Thermal Management Solutions for Medical Electronics
Heat dissipation is often a prime requirement in the miniature circuitry used in ever shrinking medical devices. BeO has distinguished itself by way of its excellent thermal performance in gas lasers used for DNA and tissue analysis, portable defibrillators, and blood glucose meters for diabetics. Beryllium Oxide is the preferred choice for applications requiring rapid thermal transfer combined with dielectric and mechanical strength.
Medical devices used in hospital environs and operating theaters have thermal management requirements similar to those of other fields. Medical electronics must stay cool enough to run continuously and accurately within the operating temperature range of the instruments in which they are located. Superior thermal management solutions offered through the use of Beryllium Oxide allows excess heat to be efficiently moved, spread, and dissipated. The result is improved system reliability and service life while, in many cases, also it aids designers in reducing device package size, weight, energy consumption, and noise. Medical device designers must have a range of thermal management methods at their disposal in order to resolve excess heat issues. This includes the use of active or passive technologies, or a combination of both. Beryllium Oxide as an integral component of fully integrated thermal management subsystems provides a cost-performance solution that meets designer package size restrictions coupled with the product lifetime expectations of the marketplace.
Medical devices are trending smaller, driven by demands for portability, fast, accurate performance, and safety factors. As instruments get smaller, design engineers face new challenges in meeting project performance demands, size, weight, operating temperature, noise, and budget requirements. Each of these factors also impacts thermal management technology choices. Effective thermal management solutions incorporating Beryllium Oxide will help engineers meet project requirements and design better medical devices.
While medical laser systems themselves may require thermal management, lasers may one day have a role in cooling hot electronic components in medical electronics. Research has been conducted demonstrating the successful use of a laser to cool down semiconductor materials. The results of the study could lead to the development of self-cooling computer chips. Herein Beryllium Oxide performs the critical function in the thermal management scheme.
Though still in development, breakthroughs in laser cooling (or optical refrigeration) technology could lead to compact, cost effective, vibration-free and cryogen-less cooling systems in many different applications. Beryllium Oxide wafers, acting as the platform for integrated refrigerated circuits would mean that medical devices requiring extreme cooling, such as an MRI, which uses liquid helium, could do away with bulky refrigerant systems with using an optical refrigeration device in its place. CPUs could reduce their reliance on external cooling systems like fans and incorporate built-in laser-controlled systems instead. The potential for minimized heat and prolonged battery life in items such as tablets and smartphones is another example.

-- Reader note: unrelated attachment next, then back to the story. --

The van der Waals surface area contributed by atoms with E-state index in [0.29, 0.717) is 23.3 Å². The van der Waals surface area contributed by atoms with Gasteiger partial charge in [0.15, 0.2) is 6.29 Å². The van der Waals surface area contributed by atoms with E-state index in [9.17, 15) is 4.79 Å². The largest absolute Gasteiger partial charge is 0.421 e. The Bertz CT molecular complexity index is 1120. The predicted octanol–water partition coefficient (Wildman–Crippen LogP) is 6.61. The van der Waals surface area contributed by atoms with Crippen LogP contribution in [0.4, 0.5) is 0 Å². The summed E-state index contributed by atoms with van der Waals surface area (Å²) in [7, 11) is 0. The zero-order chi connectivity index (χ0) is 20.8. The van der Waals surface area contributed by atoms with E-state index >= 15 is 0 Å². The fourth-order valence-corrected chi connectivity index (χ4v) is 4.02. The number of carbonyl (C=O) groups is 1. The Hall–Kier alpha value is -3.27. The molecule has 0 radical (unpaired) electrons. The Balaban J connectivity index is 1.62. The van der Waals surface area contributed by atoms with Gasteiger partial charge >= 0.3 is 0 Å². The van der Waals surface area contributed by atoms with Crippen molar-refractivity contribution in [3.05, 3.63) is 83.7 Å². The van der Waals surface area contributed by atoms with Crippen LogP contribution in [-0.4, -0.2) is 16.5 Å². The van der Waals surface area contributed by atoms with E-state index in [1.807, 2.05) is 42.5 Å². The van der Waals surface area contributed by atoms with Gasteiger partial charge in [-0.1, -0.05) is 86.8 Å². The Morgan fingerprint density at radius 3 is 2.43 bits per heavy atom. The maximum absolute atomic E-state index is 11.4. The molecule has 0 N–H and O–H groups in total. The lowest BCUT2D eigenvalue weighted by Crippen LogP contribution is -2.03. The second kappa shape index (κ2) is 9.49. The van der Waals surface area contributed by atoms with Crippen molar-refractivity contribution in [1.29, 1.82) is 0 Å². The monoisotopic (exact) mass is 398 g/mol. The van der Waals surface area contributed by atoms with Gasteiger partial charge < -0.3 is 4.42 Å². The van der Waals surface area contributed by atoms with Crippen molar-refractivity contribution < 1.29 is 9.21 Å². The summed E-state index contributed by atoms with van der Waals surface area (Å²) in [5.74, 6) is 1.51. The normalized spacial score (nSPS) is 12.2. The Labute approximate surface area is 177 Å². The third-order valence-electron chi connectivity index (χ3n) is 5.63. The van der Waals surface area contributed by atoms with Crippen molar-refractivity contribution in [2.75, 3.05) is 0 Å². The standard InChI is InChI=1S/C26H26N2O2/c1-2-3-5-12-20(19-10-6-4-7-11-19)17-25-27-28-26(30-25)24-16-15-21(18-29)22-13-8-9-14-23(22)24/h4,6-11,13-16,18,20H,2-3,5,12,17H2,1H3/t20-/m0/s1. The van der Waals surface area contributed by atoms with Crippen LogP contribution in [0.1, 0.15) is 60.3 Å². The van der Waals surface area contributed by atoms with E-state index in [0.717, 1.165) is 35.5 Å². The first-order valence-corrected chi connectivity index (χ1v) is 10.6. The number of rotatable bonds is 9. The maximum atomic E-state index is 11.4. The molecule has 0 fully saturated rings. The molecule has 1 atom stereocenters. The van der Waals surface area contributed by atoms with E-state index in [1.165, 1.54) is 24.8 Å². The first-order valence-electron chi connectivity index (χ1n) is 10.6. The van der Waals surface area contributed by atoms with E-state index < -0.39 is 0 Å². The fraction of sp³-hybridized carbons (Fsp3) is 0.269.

Outside the clinical offices, medical electronics can involve signage and other displays specially designed for patients, practitioners, and others. Most electronics operate better in cooler, drier environments, which include modern climate-controlled hospitals. Medical devices used outdoors, for example, at public events or with emergency response teams, can be exposed to high ambient temperatures and direct sun-load. High humidity and air-borne contaminants may also pose equipment threats. Beryllium Oxide will never be degraded in high humidity environments thereby providing a chemically stable structure upon which to build circuits incorporated into these instruments.
The need for properly functioning digital displays which would be used outdoors will be exposed to high ambient temperatures and direct sun-load at some point throughout the year. Considering that these displays need to be sealed to protect them from rain, snow, and dust, placing these displays inside a sealed enclosure further compounds the problem of heat buildup. These electronics, display surfaces, optical films, and backlight assemblies contained in a sealed, cool, dry, and clean environment thereby prolonging the life of the electronics and significantly reducing field failures and associated maintenance costs. However hermetic packaging of this sort increases the need to use advanced thermal transfer mediums such as Beryllium Oxide to provide necessary pathways for thermal relief.
Many cooling methods are available to bring effective thermal management to medical electronics. Off-the-shelf products, such as heat sinks, can provide effective solutions at agreeable prices, although a careful evaluation period is usually needed given all the choices on the market. For such evaluations, or for solutions where heat sinks cannot provide an appropriate solution, partnering with thermal experts at American Beryllia can allow designers time-saving approaches that will meet design challenges and often save money by implementing a reliable solution the first time. This approach helps identify any necessary design changes at stages early enough to allow changes.